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Suppose you have a classification problem, now what if I implement and train all classification models like logistic regression, KKN, naive Bayes, decision tree or random forest on the training data set (we can change our data set to big or small according to the model). And now what I do is keep these classifiers for various model as the node for the neural network and update their weights on the premise of who gives the correct answer. Now I am just a noob when it comes to machine learning, but can someone please settle my curiosity.

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You can. This is called an ensemble model. For example, a linear regression between the solutions of different predictive models is a way to take a weighted average of different models. Normally, the winners of all of the machine learning contests use ensemble models since they eek out a bit more accuracy. However, they are a lot more costly to train.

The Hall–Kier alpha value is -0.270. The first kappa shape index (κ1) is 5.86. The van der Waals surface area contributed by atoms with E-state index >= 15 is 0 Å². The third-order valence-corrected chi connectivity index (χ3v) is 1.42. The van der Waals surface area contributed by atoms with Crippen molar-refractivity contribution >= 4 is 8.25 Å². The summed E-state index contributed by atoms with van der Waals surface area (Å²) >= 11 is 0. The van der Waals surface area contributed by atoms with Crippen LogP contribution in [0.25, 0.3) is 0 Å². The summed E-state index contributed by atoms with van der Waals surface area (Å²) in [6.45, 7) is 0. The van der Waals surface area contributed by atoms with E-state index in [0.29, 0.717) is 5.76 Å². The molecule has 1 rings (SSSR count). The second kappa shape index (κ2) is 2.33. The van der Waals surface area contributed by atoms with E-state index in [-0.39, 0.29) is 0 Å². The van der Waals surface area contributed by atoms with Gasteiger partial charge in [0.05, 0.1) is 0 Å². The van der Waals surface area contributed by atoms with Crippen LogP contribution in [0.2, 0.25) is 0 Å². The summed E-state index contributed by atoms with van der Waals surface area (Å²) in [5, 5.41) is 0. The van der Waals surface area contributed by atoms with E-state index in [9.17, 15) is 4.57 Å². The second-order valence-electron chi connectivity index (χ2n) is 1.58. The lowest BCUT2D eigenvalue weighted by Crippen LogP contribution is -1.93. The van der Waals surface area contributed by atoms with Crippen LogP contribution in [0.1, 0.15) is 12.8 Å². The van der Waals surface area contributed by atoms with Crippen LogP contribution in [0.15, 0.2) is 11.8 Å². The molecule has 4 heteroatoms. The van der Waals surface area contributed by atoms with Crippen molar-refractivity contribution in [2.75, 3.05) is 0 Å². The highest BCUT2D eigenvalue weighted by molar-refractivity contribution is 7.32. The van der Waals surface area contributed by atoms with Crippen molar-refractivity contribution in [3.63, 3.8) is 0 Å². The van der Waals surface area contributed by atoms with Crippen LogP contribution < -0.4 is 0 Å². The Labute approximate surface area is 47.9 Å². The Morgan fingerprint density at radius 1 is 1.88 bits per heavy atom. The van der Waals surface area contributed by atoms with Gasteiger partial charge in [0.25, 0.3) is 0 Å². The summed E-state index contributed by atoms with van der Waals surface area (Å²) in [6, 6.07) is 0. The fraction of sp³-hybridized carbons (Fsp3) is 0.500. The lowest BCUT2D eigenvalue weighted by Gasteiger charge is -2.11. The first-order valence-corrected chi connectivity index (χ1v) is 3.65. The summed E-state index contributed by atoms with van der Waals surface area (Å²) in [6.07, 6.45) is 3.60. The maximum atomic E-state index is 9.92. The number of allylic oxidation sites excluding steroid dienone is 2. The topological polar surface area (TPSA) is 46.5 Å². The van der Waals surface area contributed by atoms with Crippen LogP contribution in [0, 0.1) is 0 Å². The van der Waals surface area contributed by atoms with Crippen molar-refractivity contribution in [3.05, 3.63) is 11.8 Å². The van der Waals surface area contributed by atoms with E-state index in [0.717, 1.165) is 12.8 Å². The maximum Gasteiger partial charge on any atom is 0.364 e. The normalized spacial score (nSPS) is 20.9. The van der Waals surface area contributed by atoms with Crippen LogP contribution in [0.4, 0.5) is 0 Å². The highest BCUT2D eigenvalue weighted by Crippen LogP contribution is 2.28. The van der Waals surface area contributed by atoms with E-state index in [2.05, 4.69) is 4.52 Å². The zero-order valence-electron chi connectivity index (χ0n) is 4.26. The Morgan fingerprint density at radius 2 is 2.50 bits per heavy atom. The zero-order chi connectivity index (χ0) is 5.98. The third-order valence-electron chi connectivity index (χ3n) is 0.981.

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  • $\begingroup$ Okay, got it. So in a way it is similar to random forest which ensembles decision tree in it. So this kind of model is linear regression the way to go or is there any other model or algo I can use like nn. $\endgroup$ – Devesh Yadav Jun 19 '17 at 18:11
  • $\begingroup$ You can use any. Linear regression (without an intercept) is just a good example because it's clear what it's doing: giving you back a weighted vector of the results from the different predictors. But you can use anything: NN, factorization machine, etc. as the ensambling technique. You can even use an ensamble of ensambling techniques, and I played around with that but it didn't seem useful/necessary. Single ensemble is likely better in most cases. Just pick one. $\endgroup$ – Chris Rackauckas Jun 19 '17 at 19:26
  • $\begingroup$ Thanks, that helped a lot. I will go through the paper you linked. $\endgroup$ – Devesh Yadav Jun 21 '17 at 16:46
  • $\begingroup$ The paper isn't too helpful since its essentially a null result. Just look for ensemble methods and you'll find a lot $\endgroup$ – Chris Rackauckas Jun 21 '17 at 16:49

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